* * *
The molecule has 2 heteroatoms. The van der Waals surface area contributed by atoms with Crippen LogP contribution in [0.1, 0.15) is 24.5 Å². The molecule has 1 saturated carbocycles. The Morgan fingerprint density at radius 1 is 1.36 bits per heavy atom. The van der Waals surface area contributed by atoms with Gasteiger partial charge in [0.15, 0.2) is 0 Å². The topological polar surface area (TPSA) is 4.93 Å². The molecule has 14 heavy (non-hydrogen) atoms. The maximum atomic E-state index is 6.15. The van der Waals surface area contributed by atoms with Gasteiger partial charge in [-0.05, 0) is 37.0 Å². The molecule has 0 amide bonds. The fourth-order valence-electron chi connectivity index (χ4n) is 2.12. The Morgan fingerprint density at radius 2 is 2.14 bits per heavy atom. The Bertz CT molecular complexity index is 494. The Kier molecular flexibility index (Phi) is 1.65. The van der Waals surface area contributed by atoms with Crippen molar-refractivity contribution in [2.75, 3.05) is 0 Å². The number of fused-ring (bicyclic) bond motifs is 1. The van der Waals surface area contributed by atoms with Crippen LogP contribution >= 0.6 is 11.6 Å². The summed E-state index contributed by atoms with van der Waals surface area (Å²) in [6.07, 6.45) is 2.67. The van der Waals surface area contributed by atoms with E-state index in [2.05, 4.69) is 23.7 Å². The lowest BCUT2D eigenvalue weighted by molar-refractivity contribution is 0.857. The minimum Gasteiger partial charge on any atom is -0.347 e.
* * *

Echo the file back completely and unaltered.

The molecule has 2 heteroatoms. The van der Waals surface area contributed by atoms with Crippen LogP contribution in [0.1, 0.15) is 24.5 Å². The molecule has 1 saturated carbocycles. The Morgan fingerprint density at radius 1 is 1.36 bits per heavy atom. The van der Waals surface area contributed by atoms with Gasteiger partial charge in [0.15, 0.2) is 0 Å². The topological polar surface area (TPSA) is 4.93 Å². The molecule has 14 heavy (non-hydrogen) atoms. The maximum atomic E-state index is 6.15. The van der Waals surface area contributed by atoms with Gasteiger partial charge in [-0.05, 0) is 37.0 Å². The molecule has 0 amide bonds. The fourth-order valence-electron chi connectivity index (χ4n) is 2.12. The Morgan fingerprint density at radius 2 is 2.14 bits per heavy atom. The Bertz CT molecular complexity index is 494. The Kier molecular flexibility index (Phi) is 1.65. The van der Waals surface area contributed by atoms with Crippen molar-refractivity contribution in [2.75, 3.05) is 0 Å². The number of fused-ring (bicyclic) bond motifs is 1. The van der Waals surface area contributed by atoms with Crippen LogP contribution >= 0.6 is 11.6 Å². The summed E-state index contributed by atoms with van der Waals surface area (Å²) in [6.07, 6.45) is 2.67. The van der Waals surface area contributed by atoms with E-state index in [2.05, 4.69) is 23.7 Å². The lowest BCUT2D eigenvalue weighted by molar-refractivity contribution is 0.857. The minimum Gasteiger partial charge on any atom is -0.347 e.